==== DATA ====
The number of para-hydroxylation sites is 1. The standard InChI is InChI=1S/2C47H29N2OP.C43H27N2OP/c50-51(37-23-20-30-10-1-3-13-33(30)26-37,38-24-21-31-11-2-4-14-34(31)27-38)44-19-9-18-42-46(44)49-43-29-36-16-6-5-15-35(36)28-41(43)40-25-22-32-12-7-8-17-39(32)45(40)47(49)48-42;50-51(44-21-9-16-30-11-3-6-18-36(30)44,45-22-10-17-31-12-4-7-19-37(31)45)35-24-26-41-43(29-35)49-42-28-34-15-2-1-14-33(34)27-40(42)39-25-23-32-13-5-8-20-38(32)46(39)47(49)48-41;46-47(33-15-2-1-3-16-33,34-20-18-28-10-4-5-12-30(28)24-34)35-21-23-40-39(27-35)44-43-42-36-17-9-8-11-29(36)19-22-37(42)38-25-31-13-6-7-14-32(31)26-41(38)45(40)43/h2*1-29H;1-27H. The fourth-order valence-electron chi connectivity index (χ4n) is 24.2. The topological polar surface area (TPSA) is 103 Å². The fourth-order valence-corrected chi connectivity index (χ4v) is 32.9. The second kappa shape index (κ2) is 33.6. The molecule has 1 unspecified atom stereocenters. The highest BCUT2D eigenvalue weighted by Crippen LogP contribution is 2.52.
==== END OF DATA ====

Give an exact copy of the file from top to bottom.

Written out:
The number of para-hydroxylation sites is 1. The standard InChI is InChI=1S/2C47H29N2OP.C43H27N2OP/c50-51(37-23-20-30-10-1-3-13-33(30)26-37,38-24-21-31-11-2-4-14-34(31)27-38)44-19-9-18-42-46(44)49-43-29-36-16-6-5-15-35(36)28-41(43)40-25-22-32-12-7-8-17-39(32)45(40)47(49)48-42;50-51(44-21-9-16-30-11-3-6-18-36(30)44,45-22-10-17-31-12-4-7-19-37(31)45)35-24-26-41-43(29-35)49-42-28-34-15-2-1-14-33(34)27-40(42)39-25-23-32-13-5-8-20-38(32)46(39)47(49)48-41;46-47(33-15-2-1-3-16-33,34-20-18-28-10-4-5-12-30(28)24-34)35-21-23-40-39(27-35)44-43-42-36-17-9-8-11-29(36)19-22-37(42)38-25-31-13-6-7-14-32(31)26-41(38)45(40)43/h2*1-29H;1-27H. The fourth-order valence-electron chi connectivity index (χ4n) is 24.2. The topological polar surface area (TPSA) is 103 Å². The fourth-order valence-corrected chi connectivity index (χ4v) is 32.9. The second kappa shape index (κ2) is 33.6. The molecule has 1 unspecified atom stereocenters. The highest BCUT2D eigenvalue weighted by Crippen LogP contribution is 2.52.